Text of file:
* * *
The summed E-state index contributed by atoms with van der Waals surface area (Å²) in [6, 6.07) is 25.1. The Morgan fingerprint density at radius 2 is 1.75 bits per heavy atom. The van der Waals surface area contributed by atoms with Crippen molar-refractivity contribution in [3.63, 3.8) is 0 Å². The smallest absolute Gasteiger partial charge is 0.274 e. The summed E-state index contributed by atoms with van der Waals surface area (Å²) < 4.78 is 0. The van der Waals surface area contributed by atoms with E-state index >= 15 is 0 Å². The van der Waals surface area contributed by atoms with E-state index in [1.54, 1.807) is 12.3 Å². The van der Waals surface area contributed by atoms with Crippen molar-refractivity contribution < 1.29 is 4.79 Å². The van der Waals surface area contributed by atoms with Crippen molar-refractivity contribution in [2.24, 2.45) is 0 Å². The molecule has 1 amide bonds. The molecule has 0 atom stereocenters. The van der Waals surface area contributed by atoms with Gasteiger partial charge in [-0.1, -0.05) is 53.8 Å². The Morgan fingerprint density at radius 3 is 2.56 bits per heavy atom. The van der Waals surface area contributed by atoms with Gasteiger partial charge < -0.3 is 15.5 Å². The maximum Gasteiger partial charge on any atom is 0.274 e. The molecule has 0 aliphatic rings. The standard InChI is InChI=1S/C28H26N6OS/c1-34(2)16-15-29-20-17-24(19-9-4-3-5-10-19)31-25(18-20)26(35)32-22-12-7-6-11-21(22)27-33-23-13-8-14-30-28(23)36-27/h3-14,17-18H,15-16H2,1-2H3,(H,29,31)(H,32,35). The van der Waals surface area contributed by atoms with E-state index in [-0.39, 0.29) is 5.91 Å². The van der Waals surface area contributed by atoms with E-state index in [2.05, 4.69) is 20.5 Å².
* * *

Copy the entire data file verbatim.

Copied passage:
The summed E-state index contributed by atoms with van der Waals surface area (Å²) in [6, 6.07) is 25.1. The Morgan fingerprint density at radius 2 is 1.75 bits per heavy atom. The van der Waals surface area contributed by atoms with Crippen molar-refractivity contribution in [3.63, 3.8) is 0 Å². The smallest absolute Gasteiger partial charge is 0.274 e. The summed E-state index contributed by atoms with van der Waals surface area (Å²) < 4.78 is 0. The van der Waals surface area contributed by atoms with E-state index >= 15 is 0 Å². The van der Waals surface area contributed by atoms with E-state index in [1.54, 1.807) is 12.3 Å². The van der Waals surface area contributed by atoms with Crippen molar-refractivity contribution < 1.29 is 4.79 Å². The van der Waals surface area contributed by atoms with Crippen molar-refractivity contribution in [2.24, 2.45) is 0 Å². The molecule has 1 amide bonds. The molecule has 0 atom stereocenters. The van der Waals surface area contributed by atoms with Gasteiger partial charge in [-0.1, -0.05) is 53.8 Å². The Morgan fingerprint density at radius 3 is 2.56 bits per heavy atom. The van der Waals surface area contributed by atoms with Gasteiger partial charge < -0.3 is 15.5 Å². The maximum Gasteiger partial charge on any atom is 0.274 e. The molecule has 0 aliphatic rings. The standard InChI is InChI=1S/C28H26N6OS/c1-34(2)16-15-29-20-17-24(19-9-4-3-5-10-19)31-25(18-20)26(35)32-22-12-7-6-11-21(22)27-33-23-13-8-14-30-28(23)36-27/h3-14,17-18H,15-16H2,1-2H3,(H,29,31)(H,32,35). The van der Waals surface area contributed by atoms with E-state index in [-0.39, 0.29) is 5.91 Å². The van der Waals surface area contributed by atoms with E-state index in [2.05, 4.69) is 20.5 Å².